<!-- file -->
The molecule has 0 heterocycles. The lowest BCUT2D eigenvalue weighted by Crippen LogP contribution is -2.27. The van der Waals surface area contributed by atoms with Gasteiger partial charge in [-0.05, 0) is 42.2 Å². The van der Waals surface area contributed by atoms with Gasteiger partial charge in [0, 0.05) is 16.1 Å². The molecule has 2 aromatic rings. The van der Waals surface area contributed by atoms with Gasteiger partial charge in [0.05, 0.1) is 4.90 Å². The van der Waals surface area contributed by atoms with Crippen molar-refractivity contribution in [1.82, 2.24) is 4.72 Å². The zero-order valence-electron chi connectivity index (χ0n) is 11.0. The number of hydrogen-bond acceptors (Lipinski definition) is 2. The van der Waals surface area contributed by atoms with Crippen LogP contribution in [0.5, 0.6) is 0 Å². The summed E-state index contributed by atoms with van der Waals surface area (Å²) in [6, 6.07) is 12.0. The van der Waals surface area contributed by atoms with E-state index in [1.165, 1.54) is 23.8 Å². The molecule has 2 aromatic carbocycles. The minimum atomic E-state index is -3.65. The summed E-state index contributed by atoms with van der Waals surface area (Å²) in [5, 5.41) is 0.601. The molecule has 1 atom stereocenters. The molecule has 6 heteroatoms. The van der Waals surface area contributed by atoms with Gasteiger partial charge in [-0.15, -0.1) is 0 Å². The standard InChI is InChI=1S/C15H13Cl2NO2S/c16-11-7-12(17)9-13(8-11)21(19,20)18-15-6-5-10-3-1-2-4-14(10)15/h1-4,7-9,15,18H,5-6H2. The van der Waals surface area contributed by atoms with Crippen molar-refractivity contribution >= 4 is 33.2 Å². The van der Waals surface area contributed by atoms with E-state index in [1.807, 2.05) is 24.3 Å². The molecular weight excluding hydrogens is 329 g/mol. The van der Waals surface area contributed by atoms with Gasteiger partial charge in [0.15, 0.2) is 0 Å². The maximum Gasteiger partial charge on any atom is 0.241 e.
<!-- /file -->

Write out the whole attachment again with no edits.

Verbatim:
The molecule has 0 heterocycles. The lowest BCUT2D eigenvalue weighted by Crippen LogP contribution is -2.27. The van der Waals surface area contributed by atoms with Gasteiger partial charge in [-0.05, 0) is 42.2 Å². The van der Waals surface area contributed by atoms with Gasteiger partial charge in [0, 0.05) is 16.1 Å². The molecule has 2 aromatic rings. The van der Waals surface area contributed by atoms with Gasteiger partial charge in [0.05, 0.1) is 4.90 Å². The van der Waals surface area contributed by atoms with Crippen molar-refractivity contribution in [1.82, 2.24) is 4.72 Å². The zero-order valence-electron chi connectivity index (χ0n) is 11.0. The number of hydrogen-bond acceptors (Lipinski definition) is 2. The van der Waals surface area contributed by atoms with Crippen LogP contribution in [0.5, 0.6) is 0 Å². The summed E-state index contributed by atoms with van der Waals surface area (Å²) in [6, 6.07) is 12.0. The van der Waals surface area contributed by atoms with E-state index in [1.165, 1.54) is 23.8 Å². The molecule has 2 aromatic carbocycles. The minimum atomic E-state index is -3.65. The summed E-state index contributed by atoms with van der Waals surface area (Å²) in [5, 5.41) is 0.601. The molecule has 1 atom stereocenters. The molecule has 6 heteroatoms. The van der Waals surface area contributed by atoms with Gasteiger partial charge in [-0.15, -0.1) is 0 Å². The standard InChI is InChI=1S/C15H13Cl2NO2S/c16-11-7-12(17)9-13(8-11)21(19,20)18-15-6-5-10-3-1-2-4-14(10)15/h1-4,7-9,15,18H,5-6H2. The van der Waals surface area contributed by atoms with Crippen molar-refractivity contribution >= 4 is 33.2 Å². The van der Waals surface area contributed by atoms with E-state index in [1.807, 2.05) is 24.3 Å². The molecular weight excluding hydrogens is 329 g/mol. The van der Waals surface area contributed by atoms with Gasteiger partial charge in [0.15, 0.2) is 0 Å². The maximum Gasteiger partial charge on any atom is 0.241 e.